He had run the agency since 2015 and was credited with helping reduce its massive backlog of cases following a period of scandal.
The complaints, from three staffers, listed a series of problems over the past year. A staffer said she found hundreds of pornographic images on his computer. Other staffers said they saw him viewing porn in the office.
In addition, both chief lawyers in the office said the commission staff found that during campaign report audits, possible violations were found against multiple mayoral candidates in the 2017 race. Instead of filing complaints, they said, Ritter told them to let the candidates correct the errors.
Among those who filed a complaint was Robert Lane, deputy executive secretary of the commission, and he is a finalist to replace Ritter.
Another finalist is Jennifer McNeely, a staff attorney with the Georgia Court of Appeals. She was an alternate delegate to the 2016 Republican National Convention. She and her husband, Republican activist Michael McNeely, have contributed about $13,000 to the state GOP in the past decade, and Michael McNeely donated to Gov. Brian Kemp’s campaign last fall after previously backing his Republican rival, Lt. Gov. Casey Cagle, in the governor’s race.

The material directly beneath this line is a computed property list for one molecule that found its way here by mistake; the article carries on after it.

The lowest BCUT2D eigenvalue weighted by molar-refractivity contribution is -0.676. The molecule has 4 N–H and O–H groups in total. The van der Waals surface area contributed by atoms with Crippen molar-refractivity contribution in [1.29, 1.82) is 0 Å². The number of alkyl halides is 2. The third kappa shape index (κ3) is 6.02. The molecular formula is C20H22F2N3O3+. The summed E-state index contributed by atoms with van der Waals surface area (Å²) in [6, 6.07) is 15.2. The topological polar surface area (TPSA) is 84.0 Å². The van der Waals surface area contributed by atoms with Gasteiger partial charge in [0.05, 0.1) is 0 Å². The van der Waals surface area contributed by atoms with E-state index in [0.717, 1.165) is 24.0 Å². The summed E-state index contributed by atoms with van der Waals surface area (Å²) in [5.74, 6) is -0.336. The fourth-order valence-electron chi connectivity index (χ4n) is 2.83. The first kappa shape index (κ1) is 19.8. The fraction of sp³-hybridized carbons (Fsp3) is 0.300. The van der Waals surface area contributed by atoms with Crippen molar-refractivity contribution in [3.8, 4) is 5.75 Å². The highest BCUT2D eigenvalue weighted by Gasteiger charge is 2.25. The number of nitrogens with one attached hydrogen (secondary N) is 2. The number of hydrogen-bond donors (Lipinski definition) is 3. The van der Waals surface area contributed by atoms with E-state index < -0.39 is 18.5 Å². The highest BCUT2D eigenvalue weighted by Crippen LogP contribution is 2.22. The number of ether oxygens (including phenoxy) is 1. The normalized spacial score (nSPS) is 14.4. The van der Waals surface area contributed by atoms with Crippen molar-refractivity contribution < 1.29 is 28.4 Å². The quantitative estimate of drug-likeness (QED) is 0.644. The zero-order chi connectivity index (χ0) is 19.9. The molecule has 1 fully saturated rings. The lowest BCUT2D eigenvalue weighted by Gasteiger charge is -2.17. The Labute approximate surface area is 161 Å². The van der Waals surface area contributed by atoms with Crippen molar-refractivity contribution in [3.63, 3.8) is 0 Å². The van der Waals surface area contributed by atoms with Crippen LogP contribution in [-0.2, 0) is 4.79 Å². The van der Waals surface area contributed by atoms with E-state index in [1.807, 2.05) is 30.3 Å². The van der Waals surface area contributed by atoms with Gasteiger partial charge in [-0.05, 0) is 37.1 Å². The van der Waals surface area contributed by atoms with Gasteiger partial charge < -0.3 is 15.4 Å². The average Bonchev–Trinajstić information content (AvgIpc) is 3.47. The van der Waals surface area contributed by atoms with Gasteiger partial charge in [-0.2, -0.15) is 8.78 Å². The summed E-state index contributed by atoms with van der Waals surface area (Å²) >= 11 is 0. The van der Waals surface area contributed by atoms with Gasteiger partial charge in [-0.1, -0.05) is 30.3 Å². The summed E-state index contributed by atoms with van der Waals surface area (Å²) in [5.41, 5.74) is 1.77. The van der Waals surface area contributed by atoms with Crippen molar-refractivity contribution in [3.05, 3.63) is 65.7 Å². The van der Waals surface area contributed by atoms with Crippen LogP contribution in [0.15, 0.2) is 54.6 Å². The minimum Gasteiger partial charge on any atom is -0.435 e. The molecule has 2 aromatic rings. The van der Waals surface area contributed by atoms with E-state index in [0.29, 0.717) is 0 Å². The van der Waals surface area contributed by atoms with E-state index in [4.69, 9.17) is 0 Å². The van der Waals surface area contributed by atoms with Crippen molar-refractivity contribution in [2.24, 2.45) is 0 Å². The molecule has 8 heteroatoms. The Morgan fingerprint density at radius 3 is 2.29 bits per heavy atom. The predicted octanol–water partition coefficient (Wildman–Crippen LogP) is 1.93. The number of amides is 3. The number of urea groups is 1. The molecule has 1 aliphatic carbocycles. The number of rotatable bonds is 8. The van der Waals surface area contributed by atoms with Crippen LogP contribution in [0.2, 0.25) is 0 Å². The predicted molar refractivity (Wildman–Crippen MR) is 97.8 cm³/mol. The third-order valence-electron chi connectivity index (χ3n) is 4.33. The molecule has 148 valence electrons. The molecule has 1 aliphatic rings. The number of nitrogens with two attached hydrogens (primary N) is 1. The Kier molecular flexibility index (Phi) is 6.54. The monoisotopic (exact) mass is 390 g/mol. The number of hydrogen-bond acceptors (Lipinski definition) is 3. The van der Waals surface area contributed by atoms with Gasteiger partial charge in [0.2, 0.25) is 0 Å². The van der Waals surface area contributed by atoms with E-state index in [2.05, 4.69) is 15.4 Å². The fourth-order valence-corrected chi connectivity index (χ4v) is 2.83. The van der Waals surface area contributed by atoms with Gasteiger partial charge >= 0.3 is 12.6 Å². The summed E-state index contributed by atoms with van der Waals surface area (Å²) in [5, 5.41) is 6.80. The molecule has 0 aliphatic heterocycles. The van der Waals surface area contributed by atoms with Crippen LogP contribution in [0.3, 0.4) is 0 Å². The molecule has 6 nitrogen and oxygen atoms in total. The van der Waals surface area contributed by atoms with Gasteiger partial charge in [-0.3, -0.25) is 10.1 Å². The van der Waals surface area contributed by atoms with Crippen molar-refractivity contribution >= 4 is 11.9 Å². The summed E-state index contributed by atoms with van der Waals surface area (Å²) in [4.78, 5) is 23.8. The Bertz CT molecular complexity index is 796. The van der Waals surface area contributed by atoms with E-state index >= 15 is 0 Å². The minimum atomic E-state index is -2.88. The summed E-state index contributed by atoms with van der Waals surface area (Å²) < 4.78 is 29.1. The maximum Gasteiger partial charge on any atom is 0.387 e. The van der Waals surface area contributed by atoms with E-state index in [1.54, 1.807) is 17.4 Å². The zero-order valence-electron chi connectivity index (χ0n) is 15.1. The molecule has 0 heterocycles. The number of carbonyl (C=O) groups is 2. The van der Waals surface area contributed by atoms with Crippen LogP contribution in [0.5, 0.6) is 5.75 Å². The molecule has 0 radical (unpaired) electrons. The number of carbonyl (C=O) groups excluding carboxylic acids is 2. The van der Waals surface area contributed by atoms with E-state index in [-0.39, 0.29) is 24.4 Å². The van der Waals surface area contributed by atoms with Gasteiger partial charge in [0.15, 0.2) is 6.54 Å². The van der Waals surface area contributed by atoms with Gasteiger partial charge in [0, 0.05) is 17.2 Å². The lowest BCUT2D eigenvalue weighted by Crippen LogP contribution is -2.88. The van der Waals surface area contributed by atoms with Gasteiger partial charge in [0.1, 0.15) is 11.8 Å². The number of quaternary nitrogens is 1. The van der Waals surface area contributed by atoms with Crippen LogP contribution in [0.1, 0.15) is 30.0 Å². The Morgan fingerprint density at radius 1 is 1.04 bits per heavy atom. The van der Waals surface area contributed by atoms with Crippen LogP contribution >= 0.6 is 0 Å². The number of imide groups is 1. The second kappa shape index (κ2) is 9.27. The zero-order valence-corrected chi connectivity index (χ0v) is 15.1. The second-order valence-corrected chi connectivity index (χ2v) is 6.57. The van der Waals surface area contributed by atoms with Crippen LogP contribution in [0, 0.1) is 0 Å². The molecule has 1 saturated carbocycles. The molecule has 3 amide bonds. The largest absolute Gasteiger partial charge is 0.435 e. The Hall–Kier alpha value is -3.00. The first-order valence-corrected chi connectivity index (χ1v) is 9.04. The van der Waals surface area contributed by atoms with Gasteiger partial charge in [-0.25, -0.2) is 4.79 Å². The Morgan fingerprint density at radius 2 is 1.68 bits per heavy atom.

Jennifer McNeely also worked in the past with Doug Chalmers, a campaign finance law expert who frequently defends clients before the ethics commission.
Matthew Krull, a former solicitor general in Douglas County and a member of the state Board of Education who also gave to Kemp’s campaign, is a finalist as well, as is Judd Drake, the county attorney in Macon Bibb-County; David Emadi, the chief assistant district attorney in Douglas County; James Knox, the general counsel and chief ethics officer in the Georgia Department of Community Supervision; Clayton County District Attorney Tracy Lawson; and Mark Wortham, a partner in Hall Booth Smith who was also a Kemp donor.
Michael Sullivan, the director of the Massachusetts Office of Campaign and Political Finance, also is a finalist.
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